Initially built in 1938 as a camp for government employees, Camp David first became a presidential retreat during Franklin D. Roosevelt’s presidency. He named the camp “Shangri-La” after the mountain kingdom from the James Hilton novel Lost Horizon. In 1953, Dwight D. Eisenhower renamed Shangri-La to “Camp David” in honor of his only grandson David Eisenhower, who was 5 years old at the time.
7. Eisenhower was the first President that could constitutionally not run for a third term
Before the 22nd Amendment of the US Constitution, a President could serve as many terms as they wanted to as long as they won the elections. It was a tradition (but not a rule) dating back to George Washington to serve only two terms until Franklin D. Roosevelt won four elections: 1932, 1936, 1940, and 1944. As a result of this, an amendment was brought forward to bring the tradition into law and limit the maximum time that a President can serve to two terms.
This amendment to the US constitution was ratified in 1951 during Harry S. Truman’s presidency, but due to section 1 of the article, he could have held office for more than two terms; it stated, “this Article shall not apply to any person holding the office of President when this Article was proposed by the Congress.” As Dwight D. Eisenhower became President after Harry S. Truman, the Amendment first became enforceable under his presidency, and he went on to serve a maximum of two full terms.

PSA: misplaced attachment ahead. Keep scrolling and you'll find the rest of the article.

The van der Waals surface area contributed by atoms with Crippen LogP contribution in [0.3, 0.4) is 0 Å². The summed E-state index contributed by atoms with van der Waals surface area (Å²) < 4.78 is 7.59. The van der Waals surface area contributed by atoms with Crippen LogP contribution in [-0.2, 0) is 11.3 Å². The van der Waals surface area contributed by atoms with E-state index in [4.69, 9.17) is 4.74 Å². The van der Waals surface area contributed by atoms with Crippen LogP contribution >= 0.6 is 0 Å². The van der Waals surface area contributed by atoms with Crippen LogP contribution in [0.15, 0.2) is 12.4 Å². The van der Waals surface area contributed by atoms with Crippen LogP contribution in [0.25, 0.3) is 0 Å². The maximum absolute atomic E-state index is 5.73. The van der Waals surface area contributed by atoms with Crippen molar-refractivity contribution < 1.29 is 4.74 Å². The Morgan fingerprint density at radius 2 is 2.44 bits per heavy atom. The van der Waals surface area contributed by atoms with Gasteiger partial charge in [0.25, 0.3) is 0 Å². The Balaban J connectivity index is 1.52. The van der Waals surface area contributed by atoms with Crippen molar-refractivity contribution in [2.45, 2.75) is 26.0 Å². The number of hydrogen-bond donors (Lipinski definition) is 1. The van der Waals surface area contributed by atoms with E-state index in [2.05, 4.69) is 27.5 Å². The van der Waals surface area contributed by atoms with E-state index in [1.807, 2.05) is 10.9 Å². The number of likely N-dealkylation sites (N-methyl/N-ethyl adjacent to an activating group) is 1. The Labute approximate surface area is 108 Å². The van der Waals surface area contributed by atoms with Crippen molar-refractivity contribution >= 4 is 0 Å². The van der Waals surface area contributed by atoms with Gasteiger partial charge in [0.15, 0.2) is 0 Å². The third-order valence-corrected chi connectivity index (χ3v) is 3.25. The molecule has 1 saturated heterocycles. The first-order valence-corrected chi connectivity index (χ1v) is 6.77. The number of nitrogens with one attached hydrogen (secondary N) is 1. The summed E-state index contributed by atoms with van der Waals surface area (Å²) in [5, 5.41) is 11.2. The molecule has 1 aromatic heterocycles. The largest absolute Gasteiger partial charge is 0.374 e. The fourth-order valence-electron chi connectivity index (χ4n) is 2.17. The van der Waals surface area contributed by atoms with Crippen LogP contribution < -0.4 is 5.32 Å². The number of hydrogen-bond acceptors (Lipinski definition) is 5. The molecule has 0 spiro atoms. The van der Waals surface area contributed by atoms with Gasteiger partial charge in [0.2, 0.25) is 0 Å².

8. Dwight D. Eisenhower had a pet parakeet while he was President
Dwight Eisenhower had only two pets during his time in the White House. One was a Weimaraner dog named Heidi, given to Eisenhower by politician Arthur Summerfield, and the other was a parakeet named Gabby. Not much is known about the parakeet other than that it joined the Eisenhower family in 1954 and died in 1957.
9. Eisenhower defeated the same Democratic presidential nomination at both elections
A presidential election rematch has only happened seven times in the history of the United States. The most recent time was in 1956 when incumbent President and Republican nomination Dwight D. Eisenhower rematched against the Democratic nomination Adlai Stevenson II. In 1952, Eisenhower won with 83% of the electoral college vote and 55% of the popular vote. In 1956, he actually improved on the margin of victory, winning 86% of the electoral college vote and 57% of the popular vote. This was just the second time in US history that the winner of the rematch was the same as the first election.
The other rematches that have taken place in presidential elections are John Adams and Thomas Jefferson (1796 and 1800), John Quincy Adams and Andrew Jackson (1824 and 1828), Andrew Jackson and Henry Clay (1824 and 1832), Martin Van Buren and William Henry Harrison (1836 and 1840), Benjamin Harrison and Grover Cleveland (1888 and 1892), William McKinley and William Jennings Bryan (1896 and 1900).
10. Dwight Eisenhower loved to paint
Most take up the hobby of painting for the joy of being able to be creative, but the love of painting for Dwight Eisenhower came from a desire to copy and imitate what was in front of him. He claimed that he lacked the “ability” to become a painter. Still, he clearly enjoyed the process, writing to fellow statesman and painter Winston Churchill, “I have a lot of fun since I took it up, in my somewhat miserable way, your hobby of painting. I have had no instruction, have no talent, and certainly no justification for covering nice, white canvas with the kind of daubs that seem constantly to spring from my brushes. Nevertheless, I like it tremendously, and in fact, have produced two or three things that I like enough to keep.”
Article is co-written with Elmedin Salihagic